I occasionally use the colloquialism "all to cock" to mean "disastrously wrong". I've always thought it a benign phrase, but recently I've wondered whether the use of the word "cock" in this situation is vulgar. Is it? And if it isn't rude, would the 'average' person still consider it so?

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    This is entirely subjective to whom you say it to. I personally don't find it offensive. But others would. – OghmaOsiris Jul 22 '11 at 20:56
  • I, too, don't find it offensive @OghmaOsiris - I also don't find the term "cocksure" offensive although it has a vulgar connotation as well. – Rachel Jul 22 '11 at 21:16
  • @Rachel: It's not exactly what I want to say, but approximately I'm cock-a-hoop that you're not offended (nor should you be! :) – FumbleFingers Jul 22 '11 at 21:34
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    @Rachel: What about a "cock and bull" story? – simchona Jul 23 '11 at 2:22
  • @FumbleFingers touche! I think I would be pretty hard-pressed to find offense in using the word "cock" in any type of slang - even it's most common form. I've been known to throw around some profane words from time to time. ;) – Rachel Jul 24 '11 at 3:54

alphadictionary offers as good a definition as any of the meaning of the word cock here...

The verb cock means to move something from its usual alignment or kilter, to set it askew, askant or awry.

You also 'cock' a gun with something of this sense, but that's a deliberate move away from 'safe' equilibrium. For OP's idiomatic usage, if it's all [gone] to cock, it's all messed up and gone wrong.

Of course, some people won't realise that's the sense being used, even if the above definition is familiar. So you should treat it as potentially more offensive than the etymology would suggest.

The situation isn't helped by people associating cocked up ("messed up", same origin) with "fucked up", "buggered up", "ballsed up", etc. And in the end, even if you know it wasn't so originally, you might still consider it "bad language" today because of the way other people think they mean it.

LATER Although "cock" doesn't have the longest entry in my Chambers (that honour goes to "see"), it is a very long one. Buried in the bewildering array of meanings is the penis (coarse slang), and in dozens and dozens of idioms the only related ones are cock'sucker and cock'teaser. For all that, even though Obama has said he screwed up, I doubt he'll say he cocked up because that would be even more misunderstood (and it's mainly a British usage anyway).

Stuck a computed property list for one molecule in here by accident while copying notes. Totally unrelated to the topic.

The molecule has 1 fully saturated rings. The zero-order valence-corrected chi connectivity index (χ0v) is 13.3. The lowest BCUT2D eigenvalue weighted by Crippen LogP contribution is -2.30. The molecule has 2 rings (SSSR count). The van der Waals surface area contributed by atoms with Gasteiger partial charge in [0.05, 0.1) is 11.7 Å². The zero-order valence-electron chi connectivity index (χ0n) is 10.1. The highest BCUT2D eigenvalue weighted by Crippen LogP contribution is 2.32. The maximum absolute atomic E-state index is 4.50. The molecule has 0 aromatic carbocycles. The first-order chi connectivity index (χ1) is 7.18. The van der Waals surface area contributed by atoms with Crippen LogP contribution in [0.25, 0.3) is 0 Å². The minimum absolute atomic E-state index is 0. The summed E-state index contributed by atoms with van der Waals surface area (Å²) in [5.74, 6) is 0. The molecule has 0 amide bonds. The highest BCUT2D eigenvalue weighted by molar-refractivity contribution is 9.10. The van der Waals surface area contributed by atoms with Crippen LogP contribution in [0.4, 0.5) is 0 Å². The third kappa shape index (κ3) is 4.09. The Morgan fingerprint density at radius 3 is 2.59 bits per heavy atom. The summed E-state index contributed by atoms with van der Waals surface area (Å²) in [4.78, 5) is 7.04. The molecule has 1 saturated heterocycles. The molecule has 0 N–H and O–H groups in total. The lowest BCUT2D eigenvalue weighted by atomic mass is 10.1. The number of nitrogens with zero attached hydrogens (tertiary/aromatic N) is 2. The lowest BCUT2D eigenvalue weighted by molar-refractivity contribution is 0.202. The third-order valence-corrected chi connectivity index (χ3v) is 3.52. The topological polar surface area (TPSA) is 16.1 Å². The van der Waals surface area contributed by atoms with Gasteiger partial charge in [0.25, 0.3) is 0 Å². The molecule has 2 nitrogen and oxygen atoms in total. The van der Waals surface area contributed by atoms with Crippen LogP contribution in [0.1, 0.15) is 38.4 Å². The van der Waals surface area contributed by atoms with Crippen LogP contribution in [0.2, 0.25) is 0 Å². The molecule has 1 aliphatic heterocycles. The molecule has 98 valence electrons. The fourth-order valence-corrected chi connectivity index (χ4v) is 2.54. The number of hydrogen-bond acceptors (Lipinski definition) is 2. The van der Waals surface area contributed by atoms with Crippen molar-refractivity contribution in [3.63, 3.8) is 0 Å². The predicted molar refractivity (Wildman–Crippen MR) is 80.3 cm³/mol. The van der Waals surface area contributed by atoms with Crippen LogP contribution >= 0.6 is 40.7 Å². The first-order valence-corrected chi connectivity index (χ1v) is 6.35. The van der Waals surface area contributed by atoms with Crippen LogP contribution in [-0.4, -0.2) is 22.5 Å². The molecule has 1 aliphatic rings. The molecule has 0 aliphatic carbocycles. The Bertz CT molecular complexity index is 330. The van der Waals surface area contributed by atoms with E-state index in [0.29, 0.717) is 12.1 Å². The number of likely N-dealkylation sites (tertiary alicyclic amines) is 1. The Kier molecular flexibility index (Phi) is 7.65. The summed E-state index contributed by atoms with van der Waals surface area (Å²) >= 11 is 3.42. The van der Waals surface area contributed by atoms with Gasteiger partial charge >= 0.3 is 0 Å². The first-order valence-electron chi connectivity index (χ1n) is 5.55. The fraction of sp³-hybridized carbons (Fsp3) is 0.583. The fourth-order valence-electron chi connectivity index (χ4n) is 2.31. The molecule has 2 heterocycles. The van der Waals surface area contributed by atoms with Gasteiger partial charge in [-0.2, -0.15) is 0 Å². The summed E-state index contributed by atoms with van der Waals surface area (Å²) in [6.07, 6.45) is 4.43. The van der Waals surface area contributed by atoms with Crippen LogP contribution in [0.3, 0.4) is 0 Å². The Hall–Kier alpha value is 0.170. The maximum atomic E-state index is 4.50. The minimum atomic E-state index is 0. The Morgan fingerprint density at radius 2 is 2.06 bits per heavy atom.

I find it interesting that one of the usages familiar to me as a boy is to cock a float when fishing, by putting small lead weights on the line below it so the float (usually a quill) would "cock" straight upright in the water. In almost diametrical opposition to the sense we're discussing here. You have to admit the Brits spread their cocks around the semantic landscape.

  • Phrases.org isn't so sure that "cocked up" has a non-vulgar origin. – Marthaª Jul 22 '11 at 21:43
  • @Martha: Well The Economist in 1955 would be quite a stickler for the niceties, and they printed it. Along with screwed up, which Obama still says now (screw didn't mean fuck in 1955). Phrases.org are hardly a bulletproof source. – FumbleFingers Jul 22 '11 at 22:06
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    "Cock up" certainly isn't considered offensive in the UK. News reporters love the phrase "cock-up not conspiracy". Of course, it's one of many phrases I'd avoid using with Americans in case they misunderstand it. – z7sg Ѫ Jul 23 '11 at 11:06
  • @FumbleFingers The "1955" from your comment is at least 1999 or later, see the column to the left. – Hugo Feb 13 '12 at 18:54
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    @Hugo: You're quite right. Doesn't invalidate my point though - Pierre Clostermann would hardly be considered "foul-mouthed", and he was quite happy to write sorry old boy, there is a cock-up about the Typhies in his Le grand cirque (1948). – FumbleFingers Feb 13 '12 at 21:30

In the United States, cock is considered vulgar in almost every context, except possibly in situations with people you are very close friends with. I have never heard the phrase all to cock used, but I'm not sure if that has to do with its vulgarity or just the arbitrary nature of dialectual phrase adoption.

Below are some more common American alternatives to the phrase, all meaning disastrously wrong:

  • all to shit
  • all to hell
  • all to crap

I've tried to arrange the above in order of most to least vulgar, but that in itself is debatable, and I would consider all of them to be less vulgar than all to cock.

  • I hadn't heard the phrase either. It's amazing how Americans thing everything is vulgar. – Evik James Sep 15 '11 at 20:56

The word cock is even allowed on television – James May loves it! It is all well even according to the dictionary:

cock |kɒk|

2 vulgar slang a penis.

3 Brit., informal nonsense : that's all a lot of cock.

As you can see, the third meaning is just informal (at least amongst the British), not vulgar.

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    I think your third meaning is a "cut-down" from all a cock-and-bull story, but I may be wrong on that. – FumbleFingers Jul 22 '11 at 23:19

protected by waiwai933 Jul 22 '11 at 21:02

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